Meat and Livestock Australia says work to facilitate resumption of live exports to Indonesia is well advanced.
In a briefing distributed to live export industry stakeholders on Monday, MLA live export manager Michael Finucan outlined steps the industry body has taken to bring animal welfare practices up to required standards in Indonesian abattoirs.
Industry animal welfare experts had visited 40 Indonesian abattoirs in the past six weeks and had helped to install infrastructure upgrades in 12, Mr Finucan said.
More than 80 Indonesian abattoir staff had received training from Australian Animal Welfare Officers in animal handling and abattoir operations and procedures.
“Since 30 May 2011 a team of 16 has been working on a rotation basis within the Indonesian abattoir system providing animal handling support at abattoirs to implement the appropriate welfare standards,” Mr Finucan said.
Changes were also being made to the National Livestock Identification System database, including creating web interfaces in the Bahasa language, to satisfy the Australian Government’s requirement for full traceability on all Australian cattle sent into Indonesia.
Assistance has included work with importers to explain how the OIE guidelines and the Australian Government’s ‘animal welfare checklist’ will apply to the future handling of cattle in the market.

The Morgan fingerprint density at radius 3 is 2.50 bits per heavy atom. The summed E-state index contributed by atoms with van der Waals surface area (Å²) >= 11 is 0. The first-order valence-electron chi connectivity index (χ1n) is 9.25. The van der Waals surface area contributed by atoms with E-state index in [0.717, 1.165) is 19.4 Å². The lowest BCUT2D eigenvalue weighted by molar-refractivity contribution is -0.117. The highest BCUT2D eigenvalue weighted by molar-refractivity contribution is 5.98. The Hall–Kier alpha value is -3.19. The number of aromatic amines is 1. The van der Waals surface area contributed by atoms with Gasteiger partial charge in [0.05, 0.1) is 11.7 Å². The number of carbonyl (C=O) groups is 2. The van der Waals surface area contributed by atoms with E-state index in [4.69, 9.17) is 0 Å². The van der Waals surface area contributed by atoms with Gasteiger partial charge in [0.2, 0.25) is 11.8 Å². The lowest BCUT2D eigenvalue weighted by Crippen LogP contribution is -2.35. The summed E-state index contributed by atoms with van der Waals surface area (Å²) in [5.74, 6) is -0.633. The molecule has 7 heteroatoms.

Mr Fincuan said the new export control order and regulations issued by the Federal Government had provided a clear direction for delivering the animal welfare improvements required.
“On 7 July 2011 we received a list of establishments from the Indonesian industry where we will focus our work, and during this coming week we will liaise with the Indonesian Government to ensure it is comfortable with this focused program.”
The Indonesian Government has also announced that it will conduct its own audit of Indonesia abattoirs as part of a crackdown on the mistreatment of animals.
Indonesian Ministry of Agriculture director general Prabowo Respatiyo Caturroso told the Indonesian media this week the Indonesian Government will audit up to 36 abattoirs.
Indonesian Meat Producers and Feedlot Association (Apfindo) executive director Jono Liano said the audit results would be used to punish importers that did not meet appropriate animal welfare standards.
“Their licenses might be revoked by the Government,” Mr Liano told the Jakarta Globe. “It will hurt the importer.”
Meanwhile Agriculture minister Joe Ludwig is coming under further fire over his handling of the live export crisis.
The Australian reports today that Mr Ludwig was warned in his first departmental briefing as agriculture minister of the need to deal with animal welfare issues in the live export industry.
“If livestock industries cannot manage animal welfare concerns effectively, the issue is likely to threaten their standing in the wider Australian community and use of their products,” the briefing said.
“If not appropriately handled, animal welfare concerns could threaten the long-term viability of several livestock industries.
“Even though the industries operate within their legislated requirements, there is a real risk they could lose public acceptance.”
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